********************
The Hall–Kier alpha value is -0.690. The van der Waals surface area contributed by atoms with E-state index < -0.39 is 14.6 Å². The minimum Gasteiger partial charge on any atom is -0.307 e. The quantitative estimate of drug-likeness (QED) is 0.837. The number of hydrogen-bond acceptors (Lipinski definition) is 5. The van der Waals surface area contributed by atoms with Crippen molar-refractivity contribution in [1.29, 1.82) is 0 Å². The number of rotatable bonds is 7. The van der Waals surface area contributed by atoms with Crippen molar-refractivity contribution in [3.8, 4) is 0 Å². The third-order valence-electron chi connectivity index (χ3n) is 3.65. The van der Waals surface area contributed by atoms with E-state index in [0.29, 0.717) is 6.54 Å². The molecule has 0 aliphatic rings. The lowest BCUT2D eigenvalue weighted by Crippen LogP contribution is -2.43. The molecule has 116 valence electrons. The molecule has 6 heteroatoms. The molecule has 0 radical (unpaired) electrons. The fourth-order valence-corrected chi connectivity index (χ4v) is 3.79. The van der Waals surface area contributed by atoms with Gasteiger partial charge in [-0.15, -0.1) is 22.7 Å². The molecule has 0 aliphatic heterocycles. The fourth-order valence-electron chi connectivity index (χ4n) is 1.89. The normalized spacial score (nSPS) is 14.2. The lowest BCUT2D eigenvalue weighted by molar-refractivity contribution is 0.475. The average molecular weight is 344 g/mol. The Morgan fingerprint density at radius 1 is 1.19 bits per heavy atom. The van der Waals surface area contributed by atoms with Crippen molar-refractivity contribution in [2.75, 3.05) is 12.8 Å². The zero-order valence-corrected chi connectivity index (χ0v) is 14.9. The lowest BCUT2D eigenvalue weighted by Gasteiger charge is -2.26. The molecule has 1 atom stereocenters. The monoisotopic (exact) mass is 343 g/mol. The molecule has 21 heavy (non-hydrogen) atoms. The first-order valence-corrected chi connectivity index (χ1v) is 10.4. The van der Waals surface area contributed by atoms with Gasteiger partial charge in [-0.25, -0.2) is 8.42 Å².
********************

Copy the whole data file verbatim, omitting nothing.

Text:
The Hall–Kier alpha value is -0.690. The van der Waals surface area contributed by atoms with E-state index < -0.39 is 14.6 Å². The minimum Gasteiger partial charge on any atom is -0.307 e. The quantitative estimate of drug-likeness (QED) is 0.837. The number of hydrogen-bond acceptors (Lipinski definition) is 5. The van der Waals surface area contributed by atoms with Crippen molar-refractivity contribution in [1.29, 1.82) is 0 Å². The number of rotatable bonds is 7. The van der Waals surface area contributed by atoms with Crippen molar-refractivity contribution in [3.8, 4) is 0 Å². The third-order valence-electron chi connectivity index (χ3n) is 3.65. The van der Waals surface area contributed by atoms with E-state index in [0.29, 0.717) is 6.54 Å². The molecule has 0 aliphatic rings. The lowest BCUT2D eigenvalue weighted by Crippen LogP contribution is -2.43. The molecule has 116 valence electrons. The molecule has 6 heteroatoms. The molecule has 0 radical (unpaired) electrons. The fourth-order valence-corrected chi connectivity index (χ4v) is 3.79. The van der Waals surface area contributed by atoms with Gasteiger partial charge in [-0.15, -0.1) is 22.7 Å². The molecule has 0 aliphatic heterocycles. The fourth-order valence-electron chi connectivity index (χ4n) is 1.89. The normalized spacial score (nSPS) is 14.2. The lowest BCUT2D eigenvalue weighted by molar-refractivity contribution is 0.475. The average molecular weight is 344 g/mol. The Morgan fingerprint density at radius 1 is 1.19 bits per heavy atom. The van der Waals surface area contributed by atoms with Crippen molar-refractivity contribution in [2.75, 3.05) is 12.8 Å². The zero-order valence-corrected chi connectivity index (χ0v) is 14.9. The lowest BCUT2D eigenvalue weighted by Gasteiger charge is -2.26. The molecule has 1 atom stereocenters. The monoisotopic (exact) mass is 343 g/mol. The molecule has 21 heavy (non-hydrogen) atoms. The first-order valence-corrected chi connectivity index (χ1v) is 10.4. The van der Waals surface area contributed by atoms with Gasteiger partial charge in [-0.25, -0.2) is 8.42 Å².